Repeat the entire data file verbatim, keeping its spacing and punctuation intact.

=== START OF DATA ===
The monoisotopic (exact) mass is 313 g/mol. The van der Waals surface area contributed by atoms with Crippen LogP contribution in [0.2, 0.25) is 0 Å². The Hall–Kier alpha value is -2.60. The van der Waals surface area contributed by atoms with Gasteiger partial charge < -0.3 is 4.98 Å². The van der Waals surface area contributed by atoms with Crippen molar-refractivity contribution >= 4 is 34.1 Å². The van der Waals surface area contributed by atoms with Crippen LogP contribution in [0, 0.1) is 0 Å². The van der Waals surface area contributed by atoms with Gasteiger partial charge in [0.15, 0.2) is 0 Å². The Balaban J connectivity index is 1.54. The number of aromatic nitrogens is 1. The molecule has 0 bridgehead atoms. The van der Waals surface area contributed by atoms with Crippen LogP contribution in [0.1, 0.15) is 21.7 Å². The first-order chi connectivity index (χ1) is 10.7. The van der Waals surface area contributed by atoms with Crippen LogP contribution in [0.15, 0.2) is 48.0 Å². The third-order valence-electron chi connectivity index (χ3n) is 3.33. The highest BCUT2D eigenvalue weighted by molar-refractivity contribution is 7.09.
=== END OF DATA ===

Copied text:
The monoisotopic (exact) mass is 313 g/mol. The van der Waals surface area contributed by atoms with Crippen LogP contribution in [0.2, 0.25) is 0 Å². The Hall–Kier alpha value is -2.60. The van der Waals surface area contributed by atoms with Gasteiger partial charge < -0.3 is 4.98 Å². The van der Waals surface area contributed by atoms with Crippen molar-refractivity contribution >= 4 is 34.1 Å². The van der Waals surface area contributed by atoms with Crippen LogP contribution in [0, 0.1) is 0 Å². The van der Waals surface area contributed by atoms with Gasteiger partial charge in [0.15, 0.2) is 0 Å². The Balaban J connectivity index is 1.54. The number of aromatic nitrogens is 1. The molecule has 0 bridgehead atoms. The van der Waals surface area contributed by atoms with Crippen LogP contribution in [0.1, 0.15) is 21.7 Å². The first-order chi connectivity index (χ1) is 10.7. The van der Waals surface area contributed by atoms with Crippen LogP contribution in [0.15, 0.2) is 48.0 Å². The third-order valence-electron chi connectivity index (χ3n) is 3.33. The highest BCUT2D eigenvalue weighted by molar-refractivity contribution is 7.09.